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Topic: Gravity puzzle 


Here is a nice easy one. we all know that gravitational force is reduced proportional to the distance squared. (actually this is not so sure as it seems but we will leave it for another time). Therefore if you have two bodies of mass the closer they are, the bigger the gravitational force (or attraction) between the two. try to find and example where gravity behaves differently  i.e. when the two bodies get closer, the gravitational force between them decreases! Nir 


[quote] try to find and example where gravity behaves differently  i.e. when the two bodies get closer, the gravitational force between them decreases! Nir [/quote] Ugly people? 


Hollow spheres, one inside the other? 


Jonathan you are very close... but if you are inside a hollow sphere you wont feel any gravity at all from the outside !!! but this is the key to the answer... Nir 


Just for kicks, here is the actual formula: k is a constant, m is mass, r is radius: Gravity = (k*m1*m2)/r^2 So imagine the top is 10, and the radius is 1, you get 10, but if the radius is 2, you get 2.5 total gravity... ect ect ect. Btw, did you know that if you took a huge mass, and put a small house sized hole in the middle, and lived in it, time would pass much slower for you than the outside world? You could enter your "home" for 10 years and yet many thousands would have passed for the outside universe. Just something to think about ;)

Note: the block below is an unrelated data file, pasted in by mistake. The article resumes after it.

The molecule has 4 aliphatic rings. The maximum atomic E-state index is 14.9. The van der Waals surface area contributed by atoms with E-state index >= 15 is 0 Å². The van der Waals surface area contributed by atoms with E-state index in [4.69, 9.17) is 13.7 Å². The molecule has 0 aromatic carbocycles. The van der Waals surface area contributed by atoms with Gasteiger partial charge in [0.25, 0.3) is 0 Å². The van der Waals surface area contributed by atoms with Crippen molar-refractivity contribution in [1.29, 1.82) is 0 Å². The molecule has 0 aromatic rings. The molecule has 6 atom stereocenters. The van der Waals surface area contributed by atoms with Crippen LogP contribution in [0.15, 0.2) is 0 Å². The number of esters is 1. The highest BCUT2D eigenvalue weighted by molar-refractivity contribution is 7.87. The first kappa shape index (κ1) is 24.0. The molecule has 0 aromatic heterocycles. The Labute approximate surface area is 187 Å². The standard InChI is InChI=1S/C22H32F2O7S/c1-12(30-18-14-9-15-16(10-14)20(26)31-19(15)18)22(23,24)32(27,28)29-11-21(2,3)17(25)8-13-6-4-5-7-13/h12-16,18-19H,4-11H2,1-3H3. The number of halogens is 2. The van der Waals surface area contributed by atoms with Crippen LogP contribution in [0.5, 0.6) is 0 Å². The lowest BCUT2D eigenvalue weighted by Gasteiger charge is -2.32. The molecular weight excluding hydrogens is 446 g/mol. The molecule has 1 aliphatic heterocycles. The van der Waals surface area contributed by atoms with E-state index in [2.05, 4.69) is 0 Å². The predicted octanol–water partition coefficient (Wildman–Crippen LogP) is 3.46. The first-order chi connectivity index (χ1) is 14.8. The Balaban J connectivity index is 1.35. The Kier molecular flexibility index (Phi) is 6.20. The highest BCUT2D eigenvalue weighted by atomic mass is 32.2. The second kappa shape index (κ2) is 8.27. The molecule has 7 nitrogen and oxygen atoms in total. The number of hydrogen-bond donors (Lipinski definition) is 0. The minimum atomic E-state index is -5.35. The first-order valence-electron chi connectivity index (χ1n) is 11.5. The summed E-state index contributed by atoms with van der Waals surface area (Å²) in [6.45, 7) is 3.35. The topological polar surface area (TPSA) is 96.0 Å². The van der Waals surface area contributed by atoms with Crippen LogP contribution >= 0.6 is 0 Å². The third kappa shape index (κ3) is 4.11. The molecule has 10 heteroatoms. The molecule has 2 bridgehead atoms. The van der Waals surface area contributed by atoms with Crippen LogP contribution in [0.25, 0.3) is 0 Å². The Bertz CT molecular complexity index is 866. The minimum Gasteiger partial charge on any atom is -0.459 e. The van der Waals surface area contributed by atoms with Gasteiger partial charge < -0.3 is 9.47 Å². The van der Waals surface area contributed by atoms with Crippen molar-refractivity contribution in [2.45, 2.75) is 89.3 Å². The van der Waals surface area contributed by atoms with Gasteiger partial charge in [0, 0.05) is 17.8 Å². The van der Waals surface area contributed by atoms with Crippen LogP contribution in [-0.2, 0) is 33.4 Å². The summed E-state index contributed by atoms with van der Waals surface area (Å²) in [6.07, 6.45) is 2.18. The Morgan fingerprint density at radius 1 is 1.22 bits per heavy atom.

So the answer (or one of many) think of a torus (a donut) and another point mass which is on the torus' axis of rotation. when the point of mass is directly in the middle of the torus the gravitational pull it will feel will be zero (due to cancallation of the forces from both sides. when moving a bit along the axis to either side the gravitational pull will increase. N 


I was just coming in here to say 'linking rings'. Nir seems to have it covered though.